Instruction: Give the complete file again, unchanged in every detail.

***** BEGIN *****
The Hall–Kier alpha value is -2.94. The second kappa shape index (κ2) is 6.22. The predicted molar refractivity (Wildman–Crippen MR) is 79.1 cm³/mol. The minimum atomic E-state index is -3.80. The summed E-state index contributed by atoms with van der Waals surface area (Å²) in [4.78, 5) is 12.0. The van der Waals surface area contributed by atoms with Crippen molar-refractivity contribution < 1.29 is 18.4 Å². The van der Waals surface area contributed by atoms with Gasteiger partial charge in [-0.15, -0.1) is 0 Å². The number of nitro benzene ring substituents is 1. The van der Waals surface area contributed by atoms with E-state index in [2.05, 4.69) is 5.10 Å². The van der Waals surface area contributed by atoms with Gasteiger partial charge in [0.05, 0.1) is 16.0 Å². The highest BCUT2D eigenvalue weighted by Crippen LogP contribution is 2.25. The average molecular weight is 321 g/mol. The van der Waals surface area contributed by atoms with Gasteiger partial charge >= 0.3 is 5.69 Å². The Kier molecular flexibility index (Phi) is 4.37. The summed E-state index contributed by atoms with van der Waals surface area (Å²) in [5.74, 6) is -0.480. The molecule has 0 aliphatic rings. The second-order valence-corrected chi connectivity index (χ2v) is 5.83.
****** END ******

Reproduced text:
The Hall–Kier alpha value is -2.94. The second kappa shape index (κ2) is 6.22. The predicted molar refractivity (Wildman–Crippen MR) is 79.1 cm³/mol. The minimum atomic E-state index is -3.80. The summed E-state index contributed by atoms with van der Waals surface area (Å²) in [4.78, 5) is 12.0. The van der Waals surface area contributed by atoms with Crippen molar-refractivity contribution < 1.29 is 18.4 Å². The van der Waals surface area contributed by atoms with Gasteiger partial charge in [-0.15, -0.1) is 0 Å². The number of nitro benzene ring substituents is 1. The van der Waals surface area contributed by atoms with E-state index in [2.05, 4.69) is 5.10 Å². The van der Waals surface area contributed by atoms with Gasteiger partial charge in [0.05, 0.1) is 16.0 Å². The highest BCUT2D eigenvalue weighted by Crippen LogP contribution is 2.25. The average molecular weight is 321 g/mol. The van der Waals surface area contributed by atoms with Gasteiger partial charge >= 0.3 is 5.69 Å². The Kier molecular flexibility index (Phi) is 4.37. The summed E-state index contributed by atoms with van der Waals surface area (Å²) in [5.74, 6) is -0.480. The molecule has 0 aliphatic rings. The second-order valence-corrected chi connectivity index (χ2v) is 5.83.